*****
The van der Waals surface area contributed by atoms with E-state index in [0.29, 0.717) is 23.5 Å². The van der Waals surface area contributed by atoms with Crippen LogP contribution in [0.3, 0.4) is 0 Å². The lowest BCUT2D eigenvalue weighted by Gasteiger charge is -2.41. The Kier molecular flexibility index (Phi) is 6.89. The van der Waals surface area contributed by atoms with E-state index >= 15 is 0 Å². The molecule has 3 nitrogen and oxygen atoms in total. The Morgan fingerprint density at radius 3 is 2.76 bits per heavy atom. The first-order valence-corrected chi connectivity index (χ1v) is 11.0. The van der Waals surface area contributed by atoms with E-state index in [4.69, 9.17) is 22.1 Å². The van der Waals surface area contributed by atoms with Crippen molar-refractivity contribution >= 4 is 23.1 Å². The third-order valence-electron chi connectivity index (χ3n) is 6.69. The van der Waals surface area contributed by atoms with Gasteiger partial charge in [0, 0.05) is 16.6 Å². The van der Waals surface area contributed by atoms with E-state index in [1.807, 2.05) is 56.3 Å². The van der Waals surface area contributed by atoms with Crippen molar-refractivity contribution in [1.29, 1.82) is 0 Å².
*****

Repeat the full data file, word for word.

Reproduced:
The van der Waals surface area contributed by atoms with E-state index in [0.29, 0.717) is 23.5 Å². The van der Waals surface area contributed by atoms with Crippen LogP contribution in [0.3, 0.4) is 0 Å². The lowest BCUT2D eigenvalue weighted by Gasteiger charge is -2.41. The Kier molecular flexibility index (Phi) is 6.89. The van der Waals surface area contributed by atoms with E-state index >= 15 is 0 Å². The molecule has 3 nitrogen and oxygen atoms in total. The Morgan fingerprint density at radius 3 is 2.76 bits per heavy atom. The first-order valence-corrected chi connectivity index (χ1v) is 11.0. The van der Waals surface area contributed by atoms with E-state index in [4.69, 9.17) is 22.1 Å². The van der Waals surface area contributed by atoms with Crippen molar-refractivity contribution >= 4 is 23.1 Å². The third-order valence-electron chi connectivity index (χ3n) is 6.69. The van der Waals surface area contributed by atoms with Gasteiger partial charge in [0, 0.05) is 16.6 Å². The van der Waals surface area contributed by atoms with E-state index in [1.807, 2.05) is 56.3 Å². The van der Waals surface area contributed by atoms with Crippen molar-refractivity contribution in [1.29, 1.82) is 0 Å².